Power of Positive Parenting – 7 Rules for Consistent Parenting
March 19, 2008 6 Comments
Consistency is one of the most important parts of effective parenting. There are a lot of parenting techniques and programs out there. The most important thing is that you decide what you are going to do to discipline your children and stick with it.
One of the reasons we have to be 100% consistent in our discipline is because of the power of reinforcement schedules. Studies have been done where children are rewarded 100% of the time for something, rewarded randomly, or not rewarded at all. Guess which behaviors were the quickest learned and repeated? I may have tricked you here. It was the behavior that was rewarded on a random basis. But I thought you said be consistent. Okay stick with me here. What I am saying is if you are wishy-washy on your discipline (letting negative behavior go unpunished part of the time or even reward it sometimes…through your attention, giving in by buying the candy bar because of their whining, etc) it is going to be the hardest thing to break them of. Be 100% consistent in your discipline and they will be far less likely to pick up on negative behaviors.
Rules for consistency in parenting:
1 – Don’t make promises you cannot keep. They will learn not to trust you and that you don’t mean what you say. Why behave in the store because they won’t reward me anyway?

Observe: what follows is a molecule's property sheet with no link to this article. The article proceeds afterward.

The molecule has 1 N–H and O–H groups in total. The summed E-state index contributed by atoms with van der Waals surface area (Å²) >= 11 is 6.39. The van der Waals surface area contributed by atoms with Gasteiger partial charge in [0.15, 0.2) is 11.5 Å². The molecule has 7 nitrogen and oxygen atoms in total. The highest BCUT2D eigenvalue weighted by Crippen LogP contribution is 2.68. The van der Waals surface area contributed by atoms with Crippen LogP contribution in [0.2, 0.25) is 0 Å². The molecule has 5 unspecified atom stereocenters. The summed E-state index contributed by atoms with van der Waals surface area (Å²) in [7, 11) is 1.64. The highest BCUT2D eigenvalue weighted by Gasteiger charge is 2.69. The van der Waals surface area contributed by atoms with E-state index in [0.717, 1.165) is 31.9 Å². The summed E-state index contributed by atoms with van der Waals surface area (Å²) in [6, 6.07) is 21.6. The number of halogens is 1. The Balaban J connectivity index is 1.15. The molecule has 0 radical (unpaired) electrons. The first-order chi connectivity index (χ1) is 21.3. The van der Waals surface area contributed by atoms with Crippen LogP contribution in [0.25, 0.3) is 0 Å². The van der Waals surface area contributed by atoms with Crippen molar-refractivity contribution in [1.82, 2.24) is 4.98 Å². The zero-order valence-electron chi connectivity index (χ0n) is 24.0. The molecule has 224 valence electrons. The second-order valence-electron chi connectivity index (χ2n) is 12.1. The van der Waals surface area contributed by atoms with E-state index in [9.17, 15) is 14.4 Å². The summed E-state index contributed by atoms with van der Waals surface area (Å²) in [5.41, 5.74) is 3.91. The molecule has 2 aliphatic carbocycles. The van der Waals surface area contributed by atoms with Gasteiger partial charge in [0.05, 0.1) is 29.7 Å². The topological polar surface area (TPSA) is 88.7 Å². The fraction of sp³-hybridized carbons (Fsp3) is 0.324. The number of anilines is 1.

2 – Don’t threaten punishments you aren’t willing to follow through on. If you have to go to grandmother’s house today don’t threaten that they will have to stay home if they don’t obey in the store or pick up their toys. There is no way to be consistent if you promise or threaten things you will not or cannot do!
3 – Don’t let the only thing you are consistent on be inconsistency.
4 – Come to an agreement with your spouse on what type of discipline you are going to use (specific rewards and punishments for specific positive and negative behaviors). If one of you disciplines in a different way when the other is not around or even fails to discipline at all it will short circuit the learning process you are trying to train your child with.
5 – Learn to consistently only offer commands one time. This teaches them not to dawdle and teaches them that you are serious.
6 – Consistently reward and punish swiftly. If you wait more than 5 minutes to discipline a young child they won’t even know what you are disciplining them for by the time you get around to doing it.
7 – Consistently set expectations of how they are to behave in advance of a situation. Most children really do want to know what to do, what is expected of them, and what good behavior really looks like. They really do want to please you. You may have trained them to try the wrong things to do it but that really is their desire.